The Art of September

For lovers of New Zealand art who want to see new and exciting work by our artists but who also have itchy feet, we have you covered. Some of the following are expats based abroad, others are exhibiting overseas at the top of their game. September is a great month to grab your passport and head off to Europe, the US, or Asia where homegrown talent is making waves on the international stage. For those tight on time, there’s a weekend away option in Tasmania, too.


Post hoc Dane Mitchell Palazzina Canonica 2019


Dane Mitchell: Post Hoc, Venice

Interview with Dane on the Art Ache Spotify podcast. Known as the Olympics of art, the Venice Biennale is pretty much the top for artists. New Zealand’s 2019 representative is Dane Mitchell whose project delivers cryptic lists of the vanished, the lost, or the destroyed. Mitchell’s work broadcasts a vast inventory of bygone things to locations throughout the city via fake tree cellphone towers, structures in the guise of another of our disappearing treasures. At the Palazzina Canonica scrolling lengths of white paper emerge from the ceiling and cascade across the floor in an elegantly minimal installation, lists of all that which has been lost.  Make sure your phone is charged, the fake trees double as transmitters, providing smartphone access to hot spots which let you hear the lists.

Venue: Palazzina Canonica on Venice’s Riva dei Sette Martiri. Until 24 November 2019.
Simon Denny, Amazon worker cage patent drawing as virtual King Island Brown Hornbill cage (US 9,280,157 B2: “System for transporting personal within an active workspace”, 2016). 2019. 120 x 100 x 270 cm. White matt powder coated stainless steel, steel, aluminium and MDF panels, plastic wheels Photo: MONA/Jesse Hunniford.

Simon Denny, Mine, Tasmania

Berlin-based Simon Denny is one of the international art world’s hottest young talents. He represented NZ at the 2015 Venice Biennale and with recent major exhibitions in London and New York he’s flying high. Denny describes himself as a “very cerebral kind of guy who likes to pack a lot of ideas and information into shows” and he’s not kidding. The exhibition attempts to collapse observations about some of the world’s most complex and intricately connected systems – including capitalism, labour, technology, and environmental catastrophe – into something digestible. It’s a tough call, but Denny manages it through a clever mixture of giant board games, life-size replicas of machines and products, and augmented reality that operates throughout the exhibition.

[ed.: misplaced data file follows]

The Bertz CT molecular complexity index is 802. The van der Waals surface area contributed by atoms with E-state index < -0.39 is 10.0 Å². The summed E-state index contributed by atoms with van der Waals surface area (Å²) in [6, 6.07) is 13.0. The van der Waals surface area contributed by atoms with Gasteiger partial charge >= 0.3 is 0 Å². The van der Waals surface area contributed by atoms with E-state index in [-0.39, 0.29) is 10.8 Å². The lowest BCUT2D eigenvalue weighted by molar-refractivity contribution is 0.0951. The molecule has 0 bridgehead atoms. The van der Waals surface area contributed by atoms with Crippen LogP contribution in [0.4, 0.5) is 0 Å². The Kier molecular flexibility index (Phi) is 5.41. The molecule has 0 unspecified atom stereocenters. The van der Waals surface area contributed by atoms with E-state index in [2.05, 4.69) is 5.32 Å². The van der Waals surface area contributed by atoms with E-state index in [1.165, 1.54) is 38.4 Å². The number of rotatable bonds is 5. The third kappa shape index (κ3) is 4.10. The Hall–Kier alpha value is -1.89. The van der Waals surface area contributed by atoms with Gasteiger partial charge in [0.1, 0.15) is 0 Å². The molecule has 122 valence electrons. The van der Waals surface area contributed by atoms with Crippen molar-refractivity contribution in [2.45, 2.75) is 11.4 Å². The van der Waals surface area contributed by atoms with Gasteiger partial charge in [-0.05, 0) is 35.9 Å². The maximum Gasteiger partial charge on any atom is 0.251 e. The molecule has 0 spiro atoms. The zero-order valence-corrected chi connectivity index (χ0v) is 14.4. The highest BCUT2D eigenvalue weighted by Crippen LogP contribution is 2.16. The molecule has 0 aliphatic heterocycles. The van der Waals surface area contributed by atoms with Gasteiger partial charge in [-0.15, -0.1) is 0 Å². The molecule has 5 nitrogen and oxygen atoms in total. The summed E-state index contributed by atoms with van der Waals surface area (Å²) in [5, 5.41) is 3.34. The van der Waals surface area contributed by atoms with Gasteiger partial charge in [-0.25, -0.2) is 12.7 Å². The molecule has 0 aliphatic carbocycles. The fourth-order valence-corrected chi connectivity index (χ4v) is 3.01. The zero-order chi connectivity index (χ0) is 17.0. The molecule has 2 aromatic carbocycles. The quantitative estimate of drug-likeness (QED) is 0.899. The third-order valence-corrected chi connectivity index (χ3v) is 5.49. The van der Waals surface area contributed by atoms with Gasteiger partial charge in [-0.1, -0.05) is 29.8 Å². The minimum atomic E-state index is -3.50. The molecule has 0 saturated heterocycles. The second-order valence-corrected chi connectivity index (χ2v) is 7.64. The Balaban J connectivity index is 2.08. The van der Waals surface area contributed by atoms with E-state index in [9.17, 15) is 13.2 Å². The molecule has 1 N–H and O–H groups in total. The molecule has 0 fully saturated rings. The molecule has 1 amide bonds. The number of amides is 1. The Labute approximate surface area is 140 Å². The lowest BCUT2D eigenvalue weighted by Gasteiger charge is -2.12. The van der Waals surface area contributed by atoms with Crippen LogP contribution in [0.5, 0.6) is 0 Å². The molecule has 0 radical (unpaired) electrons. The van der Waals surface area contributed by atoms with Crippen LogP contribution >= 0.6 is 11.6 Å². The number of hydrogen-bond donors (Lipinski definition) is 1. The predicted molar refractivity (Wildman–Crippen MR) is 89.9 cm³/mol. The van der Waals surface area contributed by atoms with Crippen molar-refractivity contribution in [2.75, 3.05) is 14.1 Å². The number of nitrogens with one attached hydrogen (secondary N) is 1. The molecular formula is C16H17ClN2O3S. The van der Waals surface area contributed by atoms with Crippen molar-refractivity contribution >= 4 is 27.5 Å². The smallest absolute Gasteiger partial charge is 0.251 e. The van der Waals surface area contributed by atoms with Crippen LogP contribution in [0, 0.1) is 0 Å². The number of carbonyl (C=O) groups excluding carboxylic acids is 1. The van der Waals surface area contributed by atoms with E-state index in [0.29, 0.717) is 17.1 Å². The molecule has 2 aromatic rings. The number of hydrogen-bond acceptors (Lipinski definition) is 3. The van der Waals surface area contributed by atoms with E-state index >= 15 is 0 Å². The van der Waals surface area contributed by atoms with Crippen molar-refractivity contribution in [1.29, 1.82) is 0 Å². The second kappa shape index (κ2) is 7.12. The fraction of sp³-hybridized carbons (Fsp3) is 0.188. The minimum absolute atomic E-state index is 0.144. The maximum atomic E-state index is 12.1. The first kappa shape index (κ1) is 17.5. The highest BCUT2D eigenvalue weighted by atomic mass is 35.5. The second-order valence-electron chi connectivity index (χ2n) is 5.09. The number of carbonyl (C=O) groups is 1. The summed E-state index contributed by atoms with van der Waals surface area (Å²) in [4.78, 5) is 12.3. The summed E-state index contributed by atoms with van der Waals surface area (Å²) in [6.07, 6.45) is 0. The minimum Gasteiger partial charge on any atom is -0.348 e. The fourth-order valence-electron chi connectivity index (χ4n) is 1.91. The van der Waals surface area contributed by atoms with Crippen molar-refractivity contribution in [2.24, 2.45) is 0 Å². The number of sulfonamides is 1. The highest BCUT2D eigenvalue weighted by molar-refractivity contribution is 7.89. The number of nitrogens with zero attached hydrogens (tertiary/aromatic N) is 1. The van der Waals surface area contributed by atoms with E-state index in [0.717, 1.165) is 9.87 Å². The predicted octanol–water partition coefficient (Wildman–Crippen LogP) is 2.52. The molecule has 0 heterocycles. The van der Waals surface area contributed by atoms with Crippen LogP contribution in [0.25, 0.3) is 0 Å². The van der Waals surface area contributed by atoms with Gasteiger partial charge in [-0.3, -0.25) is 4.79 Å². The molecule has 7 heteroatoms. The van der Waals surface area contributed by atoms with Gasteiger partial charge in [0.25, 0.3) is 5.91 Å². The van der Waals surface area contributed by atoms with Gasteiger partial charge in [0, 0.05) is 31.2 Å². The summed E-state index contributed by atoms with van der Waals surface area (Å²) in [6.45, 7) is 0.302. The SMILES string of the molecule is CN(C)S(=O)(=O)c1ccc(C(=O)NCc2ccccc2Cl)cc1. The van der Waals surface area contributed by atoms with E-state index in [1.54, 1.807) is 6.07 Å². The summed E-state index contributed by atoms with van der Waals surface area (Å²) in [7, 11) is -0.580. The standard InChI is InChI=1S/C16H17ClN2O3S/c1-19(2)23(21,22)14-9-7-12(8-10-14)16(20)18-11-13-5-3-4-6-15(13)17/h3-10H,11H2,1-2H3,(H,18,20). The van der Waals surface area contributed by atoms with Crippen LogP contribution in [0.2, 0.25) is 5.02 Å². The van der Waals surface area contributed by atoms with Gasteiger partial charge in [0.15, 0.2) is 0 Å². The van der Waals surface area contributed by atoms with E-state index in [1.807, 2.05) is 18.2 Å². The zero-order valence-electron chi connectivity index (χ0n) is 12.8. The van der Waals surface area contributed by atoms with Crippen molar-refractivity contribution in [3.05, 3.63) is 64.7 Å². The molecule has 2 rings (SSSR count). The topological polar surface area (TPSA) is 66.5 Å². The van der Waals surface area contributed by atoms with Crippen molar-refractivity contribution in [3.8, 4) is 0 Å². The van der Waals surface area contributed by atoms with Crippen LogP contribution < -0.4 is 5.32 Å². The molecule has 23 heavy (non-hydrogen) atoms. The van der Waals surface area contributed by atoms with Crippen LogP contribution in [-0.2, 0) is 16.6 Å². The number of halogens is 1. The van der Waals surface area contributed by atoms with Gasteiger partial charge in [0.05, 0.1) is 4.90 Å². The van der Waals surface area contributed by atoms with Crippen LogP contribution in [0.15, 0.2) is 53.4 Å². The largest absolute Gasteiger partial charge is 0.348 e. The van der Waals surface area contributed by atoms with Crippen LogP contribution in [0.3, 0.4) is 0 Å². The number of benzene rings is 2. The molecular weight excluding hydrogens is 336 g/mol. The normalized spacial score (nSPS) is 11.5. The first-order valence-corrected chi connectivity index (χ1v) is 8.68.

Venue: Museum of Old and New Art, Tasmania. Until April 2020.
Still from ‘The Scream of the Strawbear’, digital video, 2019

Matthew Cowan: The Scream of the Strawbear, Germany

Throughout his practice Matthew Cowan has explored rituals of European folk celebration and their uneasy relationship with contemporary life. Carnival-esque and mysterious, Cowan’s photographs, videos, and performances celebrate the full glory and deeply strange expression of folk costumes and traditions. His exhibition includes footage of a Strohbär procession, a longstanding German folk ritual where a man covered completely in straw is led around the village at the end of a large chain, and a Maimann procession which involves an enormous costume constructed entirely from green leaves and children who run around and collect eggs and bacon from houses. See if you can spot shots of native NZ bush somewhere in the exhibition also. Now that he’s based in Europe we don’t get to see enough of Matthew Cowan, so let’s hope this solo show encourages a major exhibition of his work here soon.

Venue: Kunsthalle Giessen, Germany, opening 7 September.
Virginia King, ‘Floating Alphabet’ 2019
Virginia King, ‘Floating Alphabet’ 2019 (detail)

Virginia King: Personal Structures, Venice

Also in Venice, Virginia King is showing at the Palazzo Bembo, a 15th-century building adjacent to the Rialto Bridge on Venice’s Grand Canal. A long-time environmentalist, King has often used her creative voice to focus attention on the environment. Her finely detailed metal sculptures echo the fragility and vulnerability of the Earth’s eco-systems and are informed by nature, mythology, history, science and literature. Over three metres long, ‘Floating Alphabet’ was a performance work in the Canal di Sant’Alvise in connection with the exhibition.

Venue: Palazzo Bembo, Palazzo Mora and Giardini Marinaressa, Venice.  Until 24 November 2019.
Tracey Tawhiao, AOTEAROA

8th Beijing International Art Biennale

New Zealand is one of six countries to hold a special exhibition at the 2019 Beijing International Art Biennale. Thirty-four works from 21 contemporary New Zealand artists are included under the ‘A Colourful World and A Shared Future’ theme including Philippa Blair, Kerry Ann Lee, Tracey Tawhaio, Michael Tuffery, and Evan Woodruffe. Tracey Tawhaio (Ngai te Rangi, Whakatohea, Tuwharetoa) creates powerful art works from the unconventional art material of newspaper. Obscuring words and using alternating blocks of boldly coloured oil pastel and graphic symbols, her art ‘rewrites’ the news from an alternative, Māori perspective, changing the focus of each news item and subverting the editorial slant.

Venue: National Art Museum of China, Beijing. Until 23 September 2019.
Ruth Buchanan Split, Splits, Splitting, 2019

Ruth Buchanan: Otterlo

Be in quick to see this exhibition by a New Zealand artist developing some serious  credentials on the world stage. In the Netherlands Ruth Buchanan has been commissioned to create a new work in response to German minimalist Charlotte Posenenske’s practice. Investigating the boundary between art and daily life, Buchanan questions the role of language and architecture in relation to the artist in an installation around walls, doors, hallways, and windows.

Venue: Kröller-Müller Museum, Otterlo. Until 15 September 2019.